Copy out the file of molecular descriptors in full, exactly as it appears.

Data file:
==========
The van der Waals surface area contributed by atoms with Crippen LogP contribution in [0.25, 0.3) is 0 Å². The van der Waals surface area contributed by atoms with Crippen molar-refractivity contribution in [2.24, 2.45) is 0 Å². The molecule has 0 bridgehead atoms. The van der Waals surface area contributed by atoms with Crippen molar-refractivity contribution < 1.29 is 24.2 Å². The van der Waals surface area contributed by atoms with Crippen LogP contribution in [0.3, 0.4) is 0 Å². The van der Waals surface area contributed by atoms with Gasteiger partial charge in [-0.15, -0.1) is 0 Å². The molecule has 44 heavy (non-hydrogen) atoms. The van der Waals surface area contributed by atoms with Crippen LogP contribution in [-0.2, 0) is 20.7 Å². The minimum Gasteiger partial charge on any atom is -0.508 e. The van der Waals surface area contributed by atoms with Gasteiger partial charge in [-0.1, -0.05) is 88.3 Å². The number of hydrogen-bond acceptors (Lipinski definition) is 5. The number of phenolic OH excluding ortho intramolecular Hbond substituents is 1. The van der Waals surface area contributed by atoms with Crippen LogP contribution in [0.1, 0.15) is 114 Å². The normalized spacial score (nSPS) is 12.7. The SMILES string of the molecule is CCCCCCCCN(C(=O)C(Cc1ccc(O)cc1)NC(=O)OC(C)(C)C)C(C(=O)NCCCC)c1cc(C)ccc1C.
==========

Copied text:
The van der Waals surface area contributed by atoms with Crippen LogP contribution in [0.25, 0.3) is 0 Å². The van der Waals surface area contributed by atoms with Crippen molar-refractivity contribution in [2.24, 2.45) is 0 Å². The molecule has 0 bridgehead atoms. The van der Waals surface area contributed by atoms with Crippen molar-refractivity contribution < 1.29 is 24.2 Å². The van der Waals surface area contributed by atoms with Crippen LogP contribution in [0.3, 0.4) is 0 Å². The van der Waals surface area contributed by atoms with Gasteiger partial charge in [-0.15, -0.1) is 0 Å². The molecule has 44 heavy (non-hydrogen) atoms. The van der Waals surface area contributed by atoms with Crippen LogP contribution in [-0.2, 0) is 20.7 Å². The minimum Gasteiger partial charge on any atom is -0.508 e. The van der Waals surface area contributed by atoms with Gasteiger partial charge in [-0.1, -0.05) is 88.3 Å². The number of hydrogen-bond acceptors (Lipinski definition) is 5. The number of phenolic OH excluding ortho intramolecular Hbond substituents is 1. The van der Waals surface area contributed by atoms with Crippen LogP contribution in [0.1, 0.15) is 114 Å². The normalized spacial score (nSPS) is 12.7. The SMILES string of the molecule is CCCCCCCCN(C(=O)C(Cc1ccc(O)cc1)NC(=O)OC(C)(C)C)C(C(=O)NCCCC)c1cc(C)ccc1C.